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Methods Matter in War on Terrorism


Tallahassee Democrat, Dec. 2, 2003

Max Paul Friedman teaches the history of U.S. foreign relations at Florida State University.

Reuters reported last week that the Pentagon's code name 'Iron Hammer' for its latest offensive in Iraq is an echo (almost certainly unwitting) of the Nazis' 'Operation Iron Hammer,' an air campaign intended to destroy Soviet power plants in World War II. This is not the first time American officials have stumbled into infelicitous language because of their lack of attention to history. But the gaffes are not merely symbolic; they represent a deeper failure that can have serious consequences. In December 1998, President Clinton ordered cruise missile strikes on Iraqi targets in what was dubbed 'Operation Desert Fox.' The purpose was to punish Saddam Hussein for not cooperating with weapons inspectors and demonstrate America's resolve.

But as any graduate of West Point must have known, the original 'Desert Fox' was Field Marshal Erwin Rommel, Nazi Germany's most skillful general, who led the tank campaign against Allied forces in North Africa. Critics of U.S. attacks on Iraq, observing that the missile strikes caused an unknown number of civilian deaths (including that of Leila al-Attar, Iraq's leading woman artist), had a field day with that one. Shortly after the September 11, 2001, attacks on the United States, President Bush promised to launch a 'crusade' against terrorism. To Muslims around the globe, the word invoked centuries of bloody invasions by Christian zealots. Bush stopped using the term. The Pentagon then hurriedly renamed the attack on Afghanistan 'Operation Enduring Freedom,' after critics pointed out that its first choice, 'Operation Infinite Justice,' was sacrilegious to Muslims who believe that infinite justice can come only from God.

More recently, the president failed to reprimand Lt. Gen. William Boykin for giving speeches in uniform calling the struggle against terrorism 'a battle with Satan' that America would win because it is 'a Christian nation.' The general likes to show photos he took of black streaks in the sky over Mogadishu he says are 'demonic forces.' He claimed President Bush was 'appointed by God,' and said of a Muslim warlord in Somalia, 'I knew that my God was bigger than his. I knew that my God was a real God, and his was an idol.' Boykin remains deputy undersecretary of defense for intelligence - an appointment that defies satire, and not one that instills confidence in the Pentagon's analytical ability in a conflict that is deadly serious.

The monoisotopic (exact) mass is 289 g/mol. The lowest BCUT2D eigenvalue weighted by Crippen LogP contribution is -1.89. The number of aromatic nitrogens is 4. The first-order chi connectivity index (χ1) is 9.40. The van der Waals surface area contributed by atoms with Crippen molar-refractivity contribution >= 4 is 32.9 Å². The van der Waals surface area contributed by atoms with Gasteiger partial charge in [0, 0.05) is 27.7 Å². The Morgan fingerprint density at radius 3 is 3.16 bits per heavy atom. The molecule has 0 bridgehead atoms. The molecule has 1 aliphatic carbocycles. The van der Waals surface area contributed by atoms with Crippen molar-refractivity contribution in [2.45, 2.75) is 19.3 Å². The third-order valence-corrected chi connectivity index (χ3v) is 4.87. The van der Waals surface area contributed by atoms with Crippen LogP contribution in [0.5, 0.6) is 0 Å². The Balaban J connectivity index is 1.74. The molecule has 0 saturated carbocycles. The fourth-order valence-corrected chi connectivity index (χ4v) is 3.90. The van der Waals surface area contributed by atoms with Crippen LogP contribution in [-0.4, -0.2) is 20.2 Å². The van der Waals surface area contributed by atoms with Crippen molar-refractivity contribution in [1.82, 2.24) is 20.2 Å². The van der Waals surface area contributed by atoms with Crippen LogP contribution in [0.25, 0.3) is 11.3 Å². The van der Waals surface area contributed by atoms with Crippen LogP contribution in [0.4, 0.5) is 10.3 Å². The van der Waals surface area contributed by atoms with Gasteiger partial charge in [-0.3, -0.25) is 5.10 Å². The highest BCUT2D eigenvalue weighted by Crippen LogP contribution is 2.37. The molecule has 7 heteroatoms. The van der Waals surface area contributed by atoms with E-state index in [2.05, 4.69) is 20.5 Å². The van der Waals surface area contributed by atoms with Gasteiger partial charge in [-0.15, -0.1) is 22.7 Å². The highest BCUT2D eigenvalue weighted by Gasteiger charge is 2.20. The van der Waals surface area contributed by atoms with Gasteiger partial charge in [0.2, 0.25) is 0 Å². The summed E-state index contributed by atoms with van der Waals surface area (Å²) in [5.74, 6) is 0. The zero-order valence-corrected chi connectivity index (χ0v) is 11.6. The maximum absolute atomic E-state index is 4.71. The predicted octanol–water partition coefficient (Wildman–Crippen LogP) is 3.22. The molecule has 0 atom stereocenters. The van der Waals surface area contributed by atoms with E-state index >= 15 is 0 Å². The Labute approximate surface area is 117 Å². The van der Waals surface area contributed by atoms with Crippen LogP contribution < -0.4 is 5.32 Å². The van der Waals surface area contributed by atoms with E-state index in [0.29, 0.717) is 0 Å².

A poor choice of words is not a crime. But the names given to military operations and public speeches by high military officials should serve a public relations purpose, whether by justifying a given military action, or trying to rally support for it. In all these instances, though, the opposite effect is produced: the 'iron hammer' landed on our own thumb. Beyond such P.R. failures, the verbal gaffes are rooted in a deeper problem. U.S. officials who use such terms are reflecting their lack of knowledge of history and their disregard for cultural sensitivity. The trouble is not merely that this leads to unsuccessful symbols. The trouble is that it leads to unsuccessful policies.

The turn to 'Iron Hammer' tactics like dropping 500-pound bombs on targets in urban Baghdad, what Maj. Gen. Charles Swannack, commander of the 82nd Airborne Division, calls 'using a sledgehammer to crush a walnut,' is unlikely to harm the underground resistance there (especially if we can't find the walnut in the first place). But it is likely to undermine the campaign to win Iraqi hearts and minds.

Administration figures who cheerily predicted grateful Iraqis showering American troops with flowers and sweets had not spent much time thinking about the tradition of resistance to foreign occupiers. When President Bush urged Turkish troops to participate in the occupation, he did not consider what this would mean to Iraqis, who used to be ruled by the Ottoman Empire. American authorities soon found themselves in conflict with their own handpicked Iraqi allies in the provisional government, who were aghast at the idea of seeing Turkish soldiers back in their streets.

French President Jacques Chirac is now restraining himself from indulging in a celebratory 'I-told-you-so' as the Bush administration alters its diplomatic policy to be more in line with France's call for a speedier transfer of power to Iraqis. Chirac has explained his original opposition to the war and his eagerness to see Iraqi sovereignty restored as coming in part from his memory of France's long, doomed campaigns to quell nationalist movements in Indochina and Algeria. History does not allow us to predict the future, but it does offer insight into contemporary conflicts and warnings from past failures. At least for leaders who pay attention to the past.